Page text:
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Marfan syndrome is a genetic disorder of the connective tissue. The degree to which people are affected varies. People with Marfan tend to be tall and thin, with long arms, legs, fingers, and toes. They also typically have flexible joints and scoliosis.
Osteogenesis imperfecta (OI), also known as brittle bone disease, is a group of genetic disorders that mainly affect the bones. It results in bones that break easily. The severity may be mild to severe. Other symptoms may include a blue tinge to the whites of the eye, short height, bent legs, loose joints, hearing loss, breathing problems and problems with the teeth. Complications may include cervical artery dissection and aortic dissection.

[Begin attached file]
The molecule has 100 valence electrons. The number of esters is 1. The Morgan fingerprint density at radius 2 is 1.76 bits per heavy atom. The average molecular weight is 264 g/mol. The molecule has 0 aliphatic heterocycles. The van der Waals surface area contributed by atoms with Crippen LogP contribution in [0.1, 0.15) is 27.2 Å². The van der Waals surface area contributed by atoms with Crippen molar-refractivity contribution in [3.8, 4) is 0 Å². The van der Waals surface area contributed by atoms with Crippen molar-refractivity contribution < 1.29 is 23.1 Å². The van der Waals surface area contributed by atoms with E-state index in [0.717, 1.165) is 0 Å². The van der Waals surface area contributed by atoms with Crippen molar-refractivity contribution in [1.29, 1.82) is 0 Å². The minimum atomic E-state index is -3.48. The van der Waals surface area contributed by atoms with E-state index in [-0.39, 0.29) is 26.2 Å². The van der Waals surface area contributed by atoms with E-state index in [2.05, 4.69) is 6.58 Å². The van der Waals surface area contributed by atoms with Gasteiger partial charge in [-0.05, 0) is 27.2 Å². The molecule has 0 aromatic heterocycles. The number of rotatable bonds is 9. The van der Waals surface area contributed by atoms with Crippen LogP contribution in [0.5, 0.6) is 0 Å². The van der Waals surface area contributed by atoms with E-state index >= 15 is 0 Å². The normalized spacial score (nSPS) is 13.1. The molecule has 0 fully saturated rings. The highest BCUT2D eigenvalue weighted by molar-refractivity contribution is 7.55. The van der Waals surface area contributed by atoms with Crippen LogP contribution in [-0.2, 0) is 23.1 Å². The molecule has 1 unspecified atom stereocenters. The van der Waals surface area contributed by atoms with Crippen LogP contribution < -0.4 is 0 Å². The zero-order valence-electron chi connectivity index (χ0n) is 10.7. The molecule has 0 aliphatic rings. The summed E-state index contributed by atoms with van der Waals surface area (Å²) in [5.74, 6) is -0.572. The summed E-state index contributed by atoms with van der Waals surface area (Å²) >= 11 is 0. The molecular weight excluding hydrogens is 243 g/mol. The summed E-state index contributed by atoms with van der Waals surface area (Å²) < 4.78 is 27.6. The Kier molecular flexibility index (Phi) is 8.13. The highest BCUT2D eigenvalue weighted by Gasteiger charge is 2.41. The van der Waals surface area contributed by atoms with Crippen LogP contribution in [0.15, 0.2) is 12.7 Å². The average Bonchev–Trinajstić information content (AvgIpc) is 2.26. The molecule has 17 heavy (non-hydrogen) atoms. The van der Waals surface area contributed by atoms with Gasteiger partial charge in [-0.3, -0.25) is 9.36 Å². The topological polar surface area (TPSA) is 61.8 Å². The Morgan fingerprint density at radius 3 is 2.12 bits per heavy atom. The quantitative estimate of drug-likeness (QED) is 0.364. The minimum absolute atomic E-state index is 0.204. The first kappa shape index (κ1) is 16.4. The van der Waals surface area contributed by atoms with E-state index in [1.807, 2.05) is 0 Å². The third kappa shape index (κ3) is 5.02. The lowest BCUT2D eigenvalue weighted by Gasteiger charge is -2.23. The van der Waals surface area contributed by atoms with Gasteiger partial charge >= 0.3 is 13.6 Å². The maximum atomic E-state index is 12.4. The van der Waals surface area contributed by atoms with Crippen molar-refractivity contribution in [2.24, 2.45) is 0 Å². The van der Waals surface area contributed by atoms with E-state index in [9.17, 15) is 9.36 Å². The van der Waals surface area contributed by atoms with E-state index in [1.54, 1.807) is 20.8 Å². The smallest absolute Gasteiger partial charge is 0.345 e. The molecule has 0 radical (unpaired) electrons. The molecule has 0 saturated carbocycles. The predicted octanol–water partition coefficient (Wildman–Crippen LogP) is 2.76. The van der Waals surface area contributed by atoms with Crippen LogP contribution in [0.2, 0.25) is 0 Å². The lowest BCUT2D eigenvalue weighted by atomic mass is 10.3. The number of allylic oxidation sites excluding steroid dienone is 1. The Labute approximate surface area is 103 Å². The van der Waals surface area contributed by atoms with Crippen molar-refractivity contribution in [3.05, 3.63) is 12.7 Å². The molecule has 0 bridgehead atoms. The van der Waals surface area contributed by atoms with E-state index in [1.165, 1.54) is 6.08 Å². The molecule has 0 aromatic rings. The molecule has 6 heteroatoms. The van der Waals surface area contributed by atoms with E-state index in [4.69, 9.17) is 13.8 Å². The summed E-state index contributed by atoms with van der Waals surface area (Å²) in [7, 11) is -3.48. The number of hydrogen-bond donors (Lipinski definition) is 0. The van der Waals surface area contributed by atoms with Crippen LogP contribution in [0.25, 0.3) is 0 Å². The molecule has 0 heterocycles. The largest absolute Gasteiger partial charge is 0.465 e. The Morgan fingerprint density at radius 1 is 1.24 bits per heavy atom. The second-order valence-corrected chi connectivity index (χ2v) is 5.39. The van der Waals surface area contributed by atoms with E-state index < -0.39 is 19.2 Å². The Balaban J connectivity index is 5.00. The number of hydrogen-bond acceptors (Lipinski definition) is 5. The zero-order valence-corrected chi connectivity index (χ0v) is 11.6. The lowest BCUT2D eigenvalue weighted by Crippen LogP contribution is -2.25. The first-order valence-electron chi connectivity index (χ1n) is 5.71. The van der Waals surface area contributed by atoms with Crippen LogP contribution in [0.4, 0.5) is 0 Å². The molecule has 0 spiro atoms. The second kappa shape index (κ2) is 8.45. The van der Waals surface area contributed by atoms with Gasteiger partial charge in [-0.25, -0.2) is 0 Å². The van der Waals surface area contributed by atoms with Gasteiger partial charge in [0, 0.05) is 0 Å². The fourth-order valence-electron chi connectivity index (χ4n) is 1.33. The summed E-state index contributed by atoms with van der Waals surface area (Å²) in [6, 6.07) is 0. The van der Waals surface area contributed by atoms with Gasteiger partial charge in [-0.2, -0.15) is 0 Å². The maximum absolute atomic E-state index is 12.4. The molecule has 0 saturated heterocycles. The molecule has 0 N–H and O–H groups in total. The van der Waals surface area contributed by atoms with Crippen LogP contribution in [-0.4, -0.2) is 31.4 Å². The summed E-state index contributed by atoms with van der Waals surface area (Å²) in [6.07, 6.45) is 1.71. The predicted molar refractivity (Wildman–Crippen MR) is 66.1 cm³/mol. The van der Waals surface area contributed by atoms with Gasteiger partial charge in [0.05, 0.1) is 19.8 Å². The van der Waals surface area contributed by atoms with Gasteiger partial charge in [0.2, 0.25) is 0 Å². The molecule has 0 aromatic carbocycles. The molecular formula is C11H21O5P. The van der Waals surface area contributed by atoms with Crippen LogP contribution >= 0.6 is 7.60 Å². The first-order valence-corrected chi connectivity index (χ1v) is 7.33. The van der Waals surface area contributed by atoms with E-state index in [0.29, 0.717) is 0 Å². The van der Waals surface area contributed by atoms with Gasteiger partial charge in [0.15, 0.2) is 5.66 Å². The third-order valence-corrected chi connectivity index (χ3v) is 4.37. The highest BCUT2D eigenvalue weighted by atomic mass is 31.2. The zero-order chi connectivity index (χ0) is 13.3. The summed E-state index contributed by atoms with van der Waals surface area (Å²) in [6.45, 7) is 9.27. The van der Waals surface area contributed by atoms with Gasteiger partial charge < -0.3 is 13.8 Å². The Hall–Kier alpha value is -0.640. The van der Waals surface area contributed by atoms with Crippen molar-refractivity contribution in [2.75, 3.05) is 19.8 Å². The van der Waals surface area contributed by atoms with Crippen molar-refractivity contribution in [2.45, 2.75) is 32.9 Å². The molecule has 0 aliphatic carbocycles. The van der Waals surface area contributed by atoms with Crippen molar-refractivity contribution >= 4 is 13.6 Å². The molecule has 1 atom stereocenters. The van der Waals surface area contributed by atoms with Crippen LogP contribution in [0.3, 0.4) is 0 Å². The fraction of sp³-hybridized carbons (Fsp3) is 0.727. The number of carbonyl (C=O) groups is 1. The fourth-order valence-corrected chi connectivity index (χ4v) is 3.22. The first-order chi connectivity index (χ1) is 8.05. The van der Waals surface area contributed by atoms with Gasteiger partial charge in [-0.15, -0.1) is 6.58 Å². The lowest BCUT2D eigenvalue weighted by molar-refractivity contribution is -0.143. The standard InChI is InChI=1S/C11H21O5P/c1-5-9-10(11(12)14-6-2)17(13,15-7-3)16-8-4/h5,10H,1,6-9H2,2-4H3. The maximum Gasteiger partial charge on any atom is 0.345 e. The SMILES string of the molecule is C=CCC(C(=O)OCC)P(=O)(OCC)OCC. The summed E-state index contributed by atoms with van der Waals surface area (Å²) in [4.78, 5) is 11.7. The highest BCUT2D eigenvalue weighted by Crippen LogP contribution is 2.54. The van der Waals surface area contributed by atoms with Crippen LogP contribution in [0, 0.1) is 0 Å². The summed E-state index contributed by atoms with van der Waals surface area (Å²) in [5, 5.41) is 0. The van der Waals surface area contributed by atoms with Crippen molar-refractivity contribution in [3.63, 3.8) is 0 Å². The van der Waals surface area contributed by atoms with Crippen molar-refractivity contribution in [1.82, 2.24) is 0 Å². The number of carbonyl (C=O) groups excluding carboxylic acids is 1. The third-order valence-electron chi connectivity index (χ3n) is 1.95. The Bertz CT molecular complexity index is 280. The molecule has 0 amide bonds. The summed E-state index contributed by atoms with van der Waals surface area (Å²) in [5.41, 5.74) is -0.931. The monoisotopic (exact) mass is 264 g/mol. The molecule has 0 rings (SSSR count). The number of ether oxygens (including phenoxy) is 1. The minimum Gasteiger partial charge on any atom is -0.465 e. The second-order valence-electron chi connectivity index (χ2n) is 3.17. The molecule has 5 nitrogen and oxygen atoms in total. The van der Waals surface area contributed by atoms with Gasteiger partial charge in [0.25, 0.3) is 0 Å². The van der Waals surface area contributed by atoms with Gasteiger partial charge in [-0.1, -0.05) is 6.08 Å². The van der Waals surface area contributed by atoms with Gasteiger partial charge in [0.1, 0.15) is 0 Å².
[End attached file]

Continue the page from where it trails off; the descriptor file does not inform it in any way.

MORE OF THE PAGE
A neurofibromatosis is a group of three conditions in which tumors grow in the nervous system. The three types are neurofibromatosis type I (NF1), neurofibromatosis type II (NF2), and schwannomatosis. In NF1 symptoms include light brown spots on the skin called cafe au lait spots, freckles in the armpit and groin, small bumps within nerves, and scoliosis. In NF2, there may be hearing loss, cataracts at a young age, balance problems, flesh-colored skin flaps, and muscle wasting.
Klippel–Feil syndrome is also known as cervical vertebral fusion syndrome, is a rare congenital condition characterized by the abnormal fusion of any two of the seven bones in the neck, Common symptoms include a short neck, low hairline at the back of the head, and restricted mobility of the upper spine. This syndrome can cause chronic headaches as well as pain in both the neck and the back. Other features may involve various other body parts or systems.